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El Paso resident Carlos Martinez was relieved in June when the number of hospitalizations and deaths from COVID-19 dropped in his community.
Martinez, 25, began going to restaurants for the first time in months, seeing friends and going out again after caring for more than a year.
Then, the highly contagious delta variant began to gain strength in Texas and the rest of the nation in July, and the numbers began to rise again statewide.
Martinez, who is vaccinated, said he returned to isolation to help reduce the spread of the virus in El Paso, where COVID-19 killed so many people late last year that the county had to use inmates to help overflow the bodies in the morgue.
But even though in July and August, the delta crossed most of the state’s 254 counties, breaking records and crushing hospitals in rural conservative areas and the vast liberal subways, El Paso, with one of the highest rates. highest vaccination in the state, has been relatively unscathed by the most recent rise.
“We held our breath after July 4, but we didn’t see the increase we planned to see in terms of hospitalizations,” said Martinez, a local government employee.
Although some other metropolitan areas like Austin recorded a record number of COVID-19 patients at hospitals in their area last month, and while statewide hospitalizations were on the verge of eclipsing the January high of 14,218, hospitals in the El Paso area, serving nearly a million West Texas residents have not come close to their previous highs.
The peak of hospitalizations for COVID-19 in El Paso was just over 1,100 in mid-November, said Wanda Helgesen, director of BorderRAC, the state’s regional advisory board for local hospitals.
On Thursday, the number of people hospitalized by COVID-19 in El Paso was 127.
In fact, the city’s daily hospitalization data hasn’t surpassed 200 since March, according to the Texas State Department of Health Services. Hospitals have increased their patients, they have occasionally seen ICUs fill up and have the same staffing problems as the rest of the state, he said, but so far they have been able to handle the increase.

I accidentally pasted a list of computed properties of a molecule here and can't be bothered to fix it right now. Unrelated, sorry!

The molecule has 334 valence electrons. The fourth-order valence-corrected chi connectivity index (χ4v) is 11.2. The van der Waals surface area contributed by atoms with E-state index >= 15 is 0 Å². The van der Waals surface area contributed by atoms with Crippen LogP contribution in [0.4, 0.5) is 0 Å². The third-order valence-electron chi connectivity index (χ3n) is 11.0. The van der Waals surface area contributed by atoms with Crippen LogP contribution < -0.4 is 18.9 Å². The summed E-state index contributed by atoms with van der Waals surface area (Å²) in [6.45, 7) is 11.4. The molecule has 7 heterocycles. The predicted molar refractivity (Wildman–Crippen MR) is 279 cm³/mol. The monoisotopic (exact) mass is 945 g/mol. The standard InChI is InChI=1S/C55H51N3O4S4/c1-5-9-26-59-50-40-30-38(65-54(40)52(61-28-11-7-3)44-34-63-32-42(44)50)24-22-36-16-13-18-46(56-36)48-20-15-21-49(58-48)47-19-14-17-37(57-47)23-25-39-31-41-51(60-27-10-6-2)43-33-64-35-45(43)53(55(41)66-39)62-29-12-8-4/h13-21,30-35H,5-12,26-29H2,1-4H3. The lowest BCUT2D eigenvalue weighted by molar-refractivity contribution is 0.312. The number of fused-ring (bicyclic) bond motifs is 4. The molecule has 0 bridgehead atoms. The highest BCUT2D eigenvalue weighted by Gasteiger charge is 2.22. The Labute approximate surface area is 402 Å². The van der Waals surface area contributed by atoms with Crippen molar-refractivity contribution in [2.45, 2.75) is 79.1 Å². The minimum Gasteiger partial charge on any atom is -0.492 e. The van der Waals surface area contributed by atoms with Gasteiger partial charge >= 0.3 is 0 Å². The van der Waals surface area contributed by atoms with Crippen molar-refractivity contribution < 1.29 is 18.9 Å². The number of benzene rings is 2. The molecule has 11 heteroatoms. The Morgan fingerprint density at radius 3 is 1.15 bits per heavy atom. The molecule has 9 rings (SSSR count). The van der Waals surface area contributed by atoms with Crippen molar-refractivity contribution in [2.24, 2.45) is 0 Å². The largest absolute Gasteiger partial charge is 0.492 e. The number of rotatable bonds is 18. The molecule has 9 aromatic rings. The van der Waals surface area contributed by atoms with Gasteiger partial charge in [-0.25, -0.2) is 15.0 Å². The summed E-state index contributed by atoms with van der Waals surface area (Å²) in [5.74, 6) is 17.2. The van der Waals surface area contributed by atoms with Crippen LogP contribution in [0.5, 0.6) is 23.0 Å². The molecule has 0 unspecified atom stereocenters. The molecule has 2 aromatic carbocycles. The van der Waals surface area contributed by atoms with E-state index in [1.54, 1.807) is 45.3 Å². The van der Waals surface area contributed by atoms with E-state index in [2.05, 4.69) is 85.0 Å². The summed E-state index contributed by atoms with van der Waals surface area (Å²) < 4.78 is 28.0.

Most of the pressure is related to non-COVID patients, many of whom had been waiting to receive treatment for other problems, he said.
“We have an increase in patients, but not to the extent that other parts of Texas have,” he said.
Helgesen and others say much of the credit can be attributed to the area’s high vaccination rate, widespread compliance with masking and social distancing, and a strong association between the local community and health leaders.
“It’s amazing,” Helgesen said. “It is absolutely a credit to our community. I really think it was a total effort. “
The proportion of COVID-19 tests in El Paso that return positive ranges around 6%, while the statewide positivity rate is three times that of 18%.
And while COVID-19 patients, most unvaccinated, occupied more than 30 percent of hospital capacity in some areas and more than 20 percent statewide last week, in El Paso they accounted for only 7 percent of patients in local hospitals.
For a city with one of the highest per capita deaths in the state for COVID-19, the figures present a rare glimpse of good news for traumatized residents of this West Texas border city.
“Compared to the rest of Texas, we’re in heaven,” said Gabriel Ibarra-Mejia, an assistant professor of public health at the University of Texas-El Paso. “That doesn’t mean we’re free of COVID, but we do it much, much better than most of the rest of the state. The numbers don’t lie.”
Civic and health leaders say they are not unaware of one important fact: El Paso’s rises have been weeks behind the rest of the state throughout the pandemic, so it is possible that the region’s own delta-fed peak can continue.
“We don’t drop the guard,” Helgesen said.
El Paso Mayor Oscar Leeser, who lost his mother and brother to COVID during the winter hike, said the reason the city and county have enacted recent mask warrants, challenging Governor Greg Abbott’s ban, despite the lower number, is because the potential for another increase is still real.
“We care and want to make sure we don’t have spikes,” he said. “You always want to be proactive and always be prepared.”
The sense of community helps COVID’s response
El Paso was in the spotlight in November, when it had one of the highest COVID-19 mortality rates in the country.
Images of black and white striped county prison patrons transporting body bags to eight mobile morgue trucks outside the forensic doctor’s office with little personalization were a shocking illustration of the heavy weight the virus affected in the community.
During the fall, the number of coronavirus patients hospitalized in El Paso soared nearly tenfold between September and November, at a time when figures dropped and restrictions eased in most other parts of the state. .